Which Marlon Brando’s Movie Was Banned in Italy?

Marlon Brando, one of the most influential actors that there will ever be, had his 1972 feature film, “Last Tango in Paris,” which was directed by Bernardo Bertolucci, banned in Italy.

The iconic actor of American cinema history, who brought a sense of realism and authenticity to his roles, appeared in many classic films and was known for his naturalistic acting style that revolutionized the way actors approached their craft. However, one of his movies was banned for having inappropriate content, although this was not a general opinion.

Marlon Brando’s Last Tango in Paris was Highly Controversial 

The Marlon Brando movie that was banned in Italy was the 1972 feature film, “Last Tango in Paris,” which was directed by Bernardo Bertolucci. The movie starring Marlon Brando and Maria Schneider, tells the story of an American expatriate named Paul (played by Brando) who is grieving over the recent suicide of his wife. He meets a young French woman named Jeanne (played by Schneider) while apartment hunting in Paris, and the two begin a sexual relationship without ever revealing their names to each other.

As their relationship deepens, Paul becomes increasingly obsessed with Jeanne, and their sexual encounters become more intense and violent. Paul also reveals some deeply personal and traumatic details about his past, including his abusive relationship with his late wife. Meanwhile, Jeanne becomes engaged to a filmmaker named Tom and begins to feel guilty about her relationship with Paul. When Paul learns of Jeanne’s engagement, he becomes angry and jealous, and their relationship spirals out of control.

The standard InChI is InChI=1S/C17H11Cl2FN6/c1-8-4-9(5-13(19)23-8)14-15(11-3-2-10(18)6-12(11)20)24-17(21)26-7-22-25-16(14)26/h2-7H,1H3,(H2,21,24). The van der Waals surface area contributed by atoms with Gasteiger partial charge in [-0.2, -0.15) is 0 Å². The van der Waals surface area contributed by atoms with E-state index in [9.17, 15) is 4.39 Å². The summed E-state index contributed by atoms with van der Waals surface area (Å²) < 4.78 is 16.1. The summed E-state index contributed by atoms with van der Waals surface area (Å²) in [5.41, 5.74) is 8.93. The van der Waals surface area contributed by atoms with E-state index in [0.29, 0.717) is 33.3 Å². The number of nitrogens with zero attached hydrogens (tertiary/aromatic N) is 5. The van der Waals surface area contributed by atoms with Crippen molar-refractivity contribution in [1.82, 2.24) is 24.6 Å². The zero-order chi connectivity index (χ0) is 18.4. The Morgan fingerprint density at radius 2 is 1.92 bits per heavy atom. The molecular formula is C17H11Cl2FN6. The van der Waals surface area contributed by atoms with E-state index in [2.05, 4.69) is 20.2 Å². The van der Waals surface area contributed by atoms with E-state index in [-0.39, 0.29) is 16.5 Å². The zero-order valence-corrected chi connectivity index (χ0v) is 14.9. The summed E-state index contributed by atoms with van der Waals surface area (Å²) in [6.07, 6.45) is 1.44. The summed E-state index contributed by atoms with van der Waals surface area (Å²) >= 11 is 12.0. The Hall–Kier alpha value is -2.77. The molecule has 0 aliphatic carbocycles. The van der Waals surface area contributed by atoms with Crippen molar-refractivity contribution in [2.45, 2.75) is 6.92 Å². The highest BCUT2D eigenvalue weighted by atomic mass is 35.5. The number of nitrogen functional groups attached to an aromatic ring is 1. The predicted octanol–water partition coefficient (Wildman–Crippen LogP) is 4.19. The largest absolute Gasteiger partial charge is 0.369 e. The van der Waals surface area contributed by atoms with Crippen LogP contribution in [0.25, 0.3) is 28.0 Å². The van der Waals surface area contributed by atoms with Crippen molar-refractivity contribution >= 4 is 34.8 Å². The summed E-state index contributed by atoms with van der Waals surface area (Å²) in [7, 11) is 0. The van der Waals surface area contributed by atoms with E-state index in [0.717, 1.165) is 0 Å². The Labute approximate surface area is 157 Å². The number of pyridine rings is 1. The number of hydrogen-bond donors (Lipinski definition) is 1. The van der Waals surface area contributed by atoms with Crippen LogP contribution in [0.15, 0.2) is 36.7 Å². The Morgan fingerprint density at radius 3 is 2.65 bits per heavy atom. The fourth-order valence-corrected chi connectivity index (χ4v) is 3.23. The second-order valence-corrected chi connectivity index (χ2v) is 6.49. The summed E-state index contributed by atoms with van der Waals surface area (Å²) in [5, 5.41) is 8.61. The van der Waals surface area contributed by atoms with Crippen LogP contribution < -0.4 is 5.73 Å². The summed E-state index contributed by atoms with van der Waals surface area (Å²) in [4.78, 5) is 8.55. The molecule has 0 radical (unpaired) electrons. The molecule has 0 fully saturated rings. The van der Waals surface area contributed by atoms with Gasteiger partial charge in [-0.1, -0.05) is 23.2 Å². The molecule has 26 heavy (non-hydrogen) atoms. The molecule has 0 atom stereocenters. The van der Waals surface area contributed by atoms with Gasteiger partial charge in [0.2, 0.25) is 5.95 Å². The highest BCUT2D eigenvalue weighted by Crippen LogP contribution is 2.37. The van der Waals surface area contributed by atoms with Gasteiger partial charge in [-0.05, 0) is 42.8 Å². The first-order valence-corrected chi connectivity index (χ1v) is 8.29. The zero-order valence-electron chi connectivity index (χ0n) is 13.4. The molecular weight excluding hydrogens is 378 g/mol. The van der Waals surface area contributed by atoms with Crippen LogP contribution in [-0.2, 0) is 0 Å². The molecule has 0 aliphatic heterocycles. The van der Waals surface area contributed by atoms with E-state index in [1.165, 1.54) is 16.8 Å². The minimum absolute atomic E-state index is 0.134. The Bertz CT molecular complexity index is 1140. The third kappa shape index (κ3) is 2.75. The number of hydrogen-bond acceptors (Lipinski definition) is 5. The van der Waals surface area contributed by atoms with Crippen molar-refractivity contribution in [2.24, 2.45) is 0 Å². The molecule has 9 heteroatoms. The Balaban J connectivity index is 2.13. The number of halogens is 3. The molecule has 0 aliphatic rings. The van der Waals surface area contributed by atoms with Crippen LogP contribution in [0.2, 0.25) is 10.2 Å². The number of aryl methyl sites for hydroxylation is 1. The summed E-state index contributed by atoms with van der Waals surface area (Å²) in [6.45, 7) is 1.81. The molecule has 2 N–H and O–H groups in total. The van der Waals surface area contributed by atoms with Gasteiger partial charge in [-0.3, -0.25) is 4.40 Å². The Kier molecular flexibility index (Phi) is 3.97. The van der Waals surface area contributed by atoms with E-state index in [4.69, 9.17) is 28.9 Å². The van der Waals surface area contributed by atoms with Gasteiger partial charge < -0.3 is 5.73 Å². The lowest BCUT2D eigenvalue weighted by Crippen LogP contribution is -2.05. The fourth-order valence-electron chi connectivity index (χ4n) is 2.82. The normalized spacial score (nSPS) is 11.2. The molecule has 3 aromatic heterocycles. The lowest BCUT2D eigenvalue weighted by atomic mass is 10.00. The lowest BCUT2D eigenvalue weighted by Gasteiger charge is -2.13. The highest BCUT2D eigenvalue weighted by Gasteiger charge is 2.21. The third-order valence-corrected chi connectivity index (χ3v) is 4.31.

Upon its release, the movie had its New York Film Festival premiere on October 14, 1972, and it earned $36 million throughout its theatrical run in the United States. In the next year, it was ranked as the seventh-highest-grossing movie of 1973. However, despite its success, the MPAA assigned the movie an X rating when it was first released in the US. In 1981, R-rated edit was issued by United Artists Classics. After being added to the Metro-Goldwyn-Mayer catalog in 1997, the movie was given a new rating of NC-17.

Why was Last Tango in Paris Banned in Italy?

The film was controversial for its explicit sexual content and was banned in several countries. In Italy, it was banned for several years before being re-released with some cuts. After the movie’s release, criminal charges for aggravated, gratuitous pan-sexualism were filed in Italy.

The Court of Appeal’s final decision, handed down on January 29, 1976, mandated that the censorship commission take the movie and that all copies be destroyed. Franco Arcalli, Alberto Grimaldi, Bernardo Bertolucci, Marlon Brando, and others were each given two-month prison terms. However, they were later suspended.

Last Tango in Paris Had a Mixed Global Reception

While it was a box office success in the United States, it faced varying levels of censorship and controversy in other countries. In Italy, which also happens to be the birthplace of director Bernardo Bertolucci, the film was initially banned by the government, and it took two years for the Italian audience to be able to see it.

In France, where the film was shot, it was well-received but also faced censorship due to its explicit sexual content. Similarly, in the United Kingdom, the film faced censorship, and several cuts were made to the film to remove some of its more explicit scenes.